Proceeds from the event benefit the Lincoln Arts and Culture Foundation, supporting local cultural programs, including a summer concert series, after-school art classes, and school arts programs.
Lincoln is at the northeast corner of Placer Valley, a few miles north of Sacramento. Visitors can get updated information on Feats of Clay online at placertourism.com or by phoning (800) 773-0522.
Print This Article
Placer County News HeadlinesPlacer United Soccer Claims San Diego Surf CupThe Placer United 97B Red soccer team claimed the San Diego Surf Cup with a 3-1 victory over Marin FC 97 Blue in the Men’s U18 Super bracket
California State Parks: Sweeping Changes On The Way?The Parks Forward Commission, an independent panel of experts charged by the Legislature and Governor to review the future of the state's park system, issued its draft plan
Autism and Fragile X Participants sought for Memory StudyThe UC Davis MIND Institute is seeking participants for a study examining the benefits of a computer-based, game-oriented training program for enhancing working memory in children and adolescents with autism and fragile X syndrome.
Concerns Addressed Over Truckee River Rafting Trash With the commercial rafting operations on the Truckee River over for the year, Placer County is working with partners to provide cleanup of the trash and debris along the river.
Roseville Financial Advisor Sentenced for Ripping Off ClientsMichelle Lee Kern, 36, who worked as a licensed financial advisor at Ameriprise Financial Services Inc. in Roseville has been sentenced to 46 months in prison.
Roseville, Rocklin among California's Best Cities for Home OwnershipIn a recent Nerd Wallet report, Rocklin, Folsom, and Roseville, rank 11th through 13th (respectively) among California's Best Cities for Homeownership.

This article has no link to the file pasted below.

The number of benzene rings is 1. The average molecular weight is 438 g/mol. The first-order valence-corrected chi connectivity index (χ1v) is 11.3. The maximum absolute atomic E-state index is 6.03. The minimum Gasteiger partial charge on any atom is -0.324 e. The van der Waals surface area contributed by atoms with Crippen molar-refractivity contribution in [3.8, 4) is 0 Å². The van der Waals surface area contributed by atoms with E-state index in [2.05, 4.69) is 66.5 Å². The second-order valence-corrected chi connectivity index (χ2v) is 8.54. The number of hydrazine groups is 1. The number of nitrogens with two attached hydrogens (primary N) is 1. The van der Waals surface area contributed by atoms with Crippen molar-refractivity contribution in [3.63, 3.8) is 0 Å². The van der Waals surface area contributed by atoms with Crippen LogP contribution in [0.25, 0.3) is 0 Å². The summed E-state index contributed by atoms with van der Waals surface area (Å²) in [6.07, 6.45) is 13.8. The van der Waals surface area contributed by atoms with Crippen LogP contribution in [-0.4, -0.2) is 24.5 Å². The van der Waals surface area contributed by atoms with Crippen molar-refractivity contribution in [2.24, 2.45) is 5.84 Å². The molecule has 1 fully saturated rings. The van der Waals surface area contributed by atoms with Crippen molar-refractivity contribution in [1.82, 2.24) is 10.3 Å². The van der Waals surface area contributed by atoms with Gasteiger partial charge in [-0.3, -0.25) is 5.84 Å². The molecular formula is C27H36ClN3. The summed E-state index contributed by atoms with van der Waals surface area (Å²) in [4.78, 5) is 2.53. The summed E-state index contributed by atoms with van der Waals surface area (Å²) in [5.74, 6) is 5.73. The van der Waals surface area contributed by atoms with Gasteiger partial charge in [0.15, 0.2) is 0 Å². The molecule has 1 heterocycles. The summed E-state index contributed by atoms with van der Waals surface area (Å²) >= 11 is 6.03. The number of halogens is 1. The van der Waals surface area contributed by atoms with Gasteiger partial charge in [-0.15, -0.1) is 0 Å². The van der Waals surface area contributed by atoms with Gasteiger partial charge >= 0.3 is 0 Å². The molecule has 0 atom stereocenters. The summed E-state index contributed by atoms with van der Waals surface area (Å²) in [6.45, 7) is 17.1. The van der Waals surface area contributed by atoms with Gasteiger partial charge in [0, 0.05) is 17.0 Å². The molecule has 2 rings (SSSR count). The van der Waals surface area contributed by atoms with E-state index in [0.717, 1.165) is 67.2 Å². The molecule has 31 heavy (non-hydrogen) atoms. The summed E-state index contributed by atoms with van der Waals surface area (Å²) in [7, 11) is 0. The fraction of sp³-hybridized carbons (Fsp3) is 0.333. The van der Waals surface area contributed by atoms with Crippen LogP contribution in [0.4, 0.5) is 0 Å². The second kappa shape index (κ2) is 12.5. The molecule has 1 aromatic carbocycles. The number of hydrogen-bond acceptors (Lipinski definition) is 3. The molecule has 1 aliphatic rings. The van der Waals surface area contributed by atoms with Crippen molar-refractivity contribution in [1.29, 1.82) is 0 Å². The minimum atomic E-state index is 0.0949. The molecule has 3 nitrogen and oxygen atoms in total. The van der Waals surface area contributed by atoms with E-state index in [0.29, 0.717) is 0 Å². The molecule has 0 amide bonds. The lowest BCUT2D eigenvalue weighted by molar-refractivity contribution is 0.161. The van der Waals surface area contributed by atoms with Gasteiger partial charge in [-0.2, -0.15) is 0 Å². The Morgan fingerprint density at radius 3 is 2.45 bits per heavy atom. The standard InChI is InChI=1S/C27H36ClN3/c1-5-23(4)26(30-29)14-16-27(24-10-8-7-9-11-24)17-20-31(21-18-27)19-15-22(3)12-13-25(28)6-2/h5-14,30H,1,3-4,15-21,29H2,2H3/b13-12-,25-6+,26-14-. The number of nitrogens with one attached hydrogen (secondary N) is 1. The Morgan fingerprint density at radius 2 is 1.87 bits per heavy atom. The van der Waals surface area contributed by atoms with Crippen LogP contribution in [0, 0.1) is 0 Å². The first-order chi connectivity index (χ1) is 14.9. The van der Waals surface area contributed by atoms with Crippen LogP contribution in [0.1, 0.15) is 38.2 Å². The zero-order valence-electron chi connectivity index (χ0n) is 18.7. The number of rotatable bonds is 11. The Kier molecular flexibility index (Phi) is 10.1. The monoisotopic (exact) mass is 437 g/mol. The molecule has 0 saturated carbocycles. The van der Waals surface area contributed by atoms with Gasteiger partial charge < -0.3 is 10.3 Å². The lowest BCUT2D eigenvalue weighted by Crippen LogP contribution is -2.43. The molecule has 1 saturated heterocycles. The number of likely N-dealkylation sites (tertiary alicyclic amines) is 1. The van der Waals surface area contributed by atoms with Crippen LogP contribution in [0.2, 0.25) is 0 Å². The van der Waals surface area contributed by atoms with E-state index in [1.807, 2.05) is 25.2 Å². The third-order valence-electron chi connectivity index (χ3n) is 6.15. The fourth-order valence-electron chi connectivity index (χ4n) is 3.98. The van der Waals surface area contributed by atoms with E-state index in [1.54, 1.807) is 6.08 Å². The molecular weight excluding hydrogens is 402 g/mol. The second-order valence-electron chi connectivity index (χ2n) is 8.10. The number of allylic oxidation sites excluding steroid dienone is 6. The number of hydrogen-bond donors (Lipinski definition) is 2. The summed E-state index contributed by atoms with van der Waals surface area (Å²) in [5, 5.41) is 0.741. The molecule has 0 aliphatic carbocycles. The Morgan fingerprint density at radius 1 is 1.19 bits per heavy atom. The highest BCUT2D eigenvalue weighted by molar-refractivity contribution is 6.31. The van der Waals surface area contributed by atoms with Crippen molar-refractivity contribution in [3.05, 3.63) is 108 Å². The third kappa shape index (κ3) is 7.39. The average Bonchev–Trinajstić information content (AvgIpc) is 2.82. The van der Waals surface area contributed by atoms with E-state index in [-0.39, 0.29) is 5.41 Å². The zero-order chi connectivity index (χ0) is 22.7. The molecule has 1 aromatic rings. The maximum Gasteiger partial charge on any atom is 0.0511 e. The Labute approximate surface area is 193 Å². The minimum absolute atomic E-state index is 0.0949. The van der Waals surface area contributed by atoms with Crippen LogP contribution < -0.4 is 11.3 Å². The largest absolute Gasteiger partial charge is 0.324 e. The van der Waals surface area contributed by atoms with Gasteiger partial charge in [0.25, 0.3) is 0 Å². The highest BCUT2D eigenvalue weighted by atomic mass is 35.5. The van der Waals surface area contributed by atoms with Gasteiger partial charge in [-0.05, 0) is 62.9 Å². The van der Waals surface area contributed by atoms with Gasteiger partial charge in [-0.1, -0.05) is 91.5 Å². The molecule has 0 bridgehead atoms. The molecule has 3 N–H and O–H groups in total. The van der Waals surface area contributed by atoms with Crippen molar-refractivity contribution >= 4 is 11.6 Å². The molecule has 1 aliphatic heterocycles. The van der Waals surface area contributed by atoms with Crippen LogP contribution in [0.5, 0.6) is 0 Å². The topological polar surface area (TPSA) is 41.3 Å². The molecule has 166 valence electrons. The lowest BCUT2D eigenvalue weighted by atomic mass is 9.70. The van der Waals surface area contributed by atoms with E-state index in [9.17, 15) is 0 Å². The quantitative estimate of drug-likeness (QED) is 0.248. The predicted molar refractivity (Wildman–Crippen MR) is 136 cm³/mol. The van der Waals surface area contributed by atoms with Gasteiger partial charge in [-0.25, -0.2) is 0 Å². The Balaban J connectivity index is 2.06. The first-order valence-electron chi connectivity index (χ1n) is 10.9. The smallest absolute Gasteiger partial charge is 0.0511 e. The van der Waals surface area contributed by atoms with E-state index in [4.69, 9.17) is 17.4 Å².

Hidden Falls Regional Park Receives GrantPlacer County's "gem of the foothills," Hidden Falls Regional Park, is the recipient of a grant that will fund innovative projects protecting long-term ecological values and economic viability
Roseville Developer Begins Senior Community in Elk GroveUSA Properties Fund will hold a groundbreaking ceremony for Arbor Creek Senior Apartments at 10:30 a.m., Aug. 4, at the project site located at Elk Grove-Florin and Calvine roads
Rep. Tom McClintock Announces August Town Hall MeetingsRoseville, CA -- U.S. Rep. Tom McClintock (CA-04) has announced a series of town hall meetings in August.
Lincoln Man Serving Aboard the Navy's USS SomersetPetty Officer 1st Class Brian West, an aviation boatswain's mate from Lincoln, Calif. and 2003 graduate of Lincoln High School, is serving in the U.S. Navy aboard USS Somerset
California Would Create More Jobs Without Prop 30In his recent piece for The Sacramento Bee, "State's job growth defies predictions after tax increases," David Cay Johnston argues that California's recent job creation numbers prove
Sacramento County Opposes Bay Delta Conservation PlanThis week the Sacramento County Board of Supervisors formally submitted comments challenging the findings of the Bay Delta Conservation Plan (BDCP) state environmental